[extropy-chat] Re: [SOCIO] Cooperation and diversity

Dirk Bruere dirk at neopax.com
Tue Apr 26 14:57:30 UTC 2005

Jef Allbright wrote:

> Dirk Bruere wrote:
>> Jef Allbright wrote:
>>> Dirk Bruere wrote:
>>>> Jef Allbright wrote:
>>>>> Rather, we can expect *increased* diversity, but within an 
>>>>> increasingly aware cultural framework that recognizes and promotes 
>>>>> the enhanced value of cooperative interaction among diverse agents.
>>>> I think that the opposite is likely.
>>>> That with increasing diversity there will come a massive, and 
>>>> polarised, competition between new Human species.
>>>> Racism writ larger than ever.
>>>> Those who don't 'look after their own' preferentially will lose out 
>>>> to those who do.
>>> Dirk, cooperative advantage is fundamental to competitive success at 
>>> all scales of organization, from the subatomic through prebiological 
>>> and biological to cultural.
>>> Do you not think these hypothetical separatists would have some 
>>> interests in common, and find ways to cooperate, even temporarily, 
>>> to overcome others less organized?  Do you not think that those who 
>>> find themselves at a disadvantage would tend to adapt and cooperate 
>>> rather than be destroyed?
>>> Why do you speculate that these "new humans", more advanced than us, 
>>> would recapitulate evolutionary growth from isolated biological 
>>> organisms to cooperative cultural organisms?
>>> "Looking out for your own" is the essence of morality, and in the 
>>> broader sense means converting your potential enemies into trading 
>>> partners rather than destroying them.
>> The only morality will be game theory .
>> If it is cost effective to trade, then trade.
>> If it is cost effective to annihilate the opposition then that's what 
>> will happen.
>> Why do you expect evolutionary pressures to cease or expect some kind 
>> of universal morality beyond game theory?
> Interesting, your basic assertions match mine, but then you conclude 
> that we disagree.
> I too think it's all about game theory, but keeping in mind that most 
> games are presented within artificially narrow context, so one tends 
> to see the pieces but not the greater pattern, and paradox rather than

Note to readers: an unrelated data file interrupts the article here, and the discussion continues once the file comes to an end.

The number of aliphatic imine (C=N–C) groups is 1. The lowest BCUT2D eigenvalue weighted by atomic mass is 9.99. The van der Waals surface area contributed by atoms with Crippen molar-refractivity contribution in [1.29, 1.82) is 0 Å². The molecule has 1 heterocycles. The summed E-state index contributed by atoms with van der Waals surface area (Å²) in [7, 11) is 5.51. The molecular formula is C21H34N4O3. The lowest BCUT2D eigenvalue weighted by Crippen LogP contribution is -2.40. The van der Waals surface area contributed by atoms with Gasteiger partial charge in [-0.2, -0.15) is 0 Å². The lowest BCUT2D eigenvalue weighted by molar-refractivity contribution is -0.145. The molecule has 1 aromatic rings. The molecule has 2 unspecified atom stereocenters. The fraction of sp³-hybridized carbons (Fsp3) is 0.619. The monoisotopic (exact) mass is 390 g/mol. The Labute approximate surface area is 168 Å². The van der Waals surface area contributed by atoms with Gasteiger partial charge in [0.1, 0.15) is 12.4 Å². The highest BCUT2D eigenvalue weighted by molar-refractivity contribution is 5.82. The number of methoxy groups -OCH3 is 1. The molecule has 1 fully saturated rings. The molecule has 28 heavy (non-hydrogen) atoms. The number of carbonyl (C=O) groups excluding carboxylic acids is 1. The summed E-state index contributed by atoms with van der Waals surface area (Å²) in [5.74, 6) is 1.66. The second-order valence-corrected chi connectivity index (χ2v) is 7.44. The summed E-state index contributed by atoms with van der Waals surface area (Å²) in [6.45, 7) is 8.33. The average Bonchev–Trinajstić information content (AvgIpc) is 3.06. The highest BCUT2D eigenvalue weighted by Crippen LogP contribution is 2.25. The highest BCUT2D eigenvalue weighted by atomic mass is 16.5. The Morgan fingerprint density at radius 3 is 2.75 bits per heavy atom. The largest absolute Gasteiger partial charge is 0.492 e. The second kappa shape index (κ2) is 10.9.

> a coherent whole.
> There's a time to trade and a time to annihilate, each in the 
> near-term smaller scale, but overall evolutionary growth favors 
> synergy.  Competition at one scale can be seen as cooperation at a 
> larger scale since it tends to produce systems that are more robust 
> than what preceded them. Whether it's two hydrogen and one oxygen atom 
> forming water, mitochondria working within the machinery of our cells, 
> or groups of humans working together to do what no subgroup could do 
> alone, each instance of "cooperation", or synergy, results in a system 
> with greater degrees of freedom--greater probable survival value--than 
> before.
> As I've said, looking out for Self is of the essence in morality, as 
> it is with game theory. For an agent not to look out for its own 
> interests (as it sees them) would be irrational or insane.  But wisdom 
> is seeing Self in the bigger picture.  For any given context, what is 
> considered "moral" (by that subjective agent) is what works.  And over 
> increasing context (of actors and interactions) what increasingly 
> works is considered increasingly moral.

'Self' in the current bigger picture is the success of propagating ones 
genes into the future.
With immortals that big picture shrinks down to more immediate self.

> Dirk, I'm arguing *for* evolutionary theory, and saying that 
> synergy--what we call "cooperation" when it's between agents--is 
> fundamental to survival and growth of any evolving system.
Of course it is, but 99% of all the species that have existed are extinct.
Co-operation occurs within species and competition between species in 
the same ecological niche.
I susepct that one of the defining aspects of PostHumans is that their 
'niche' will encompass just about everything.


The Consensus:-
The political party for the new millenium

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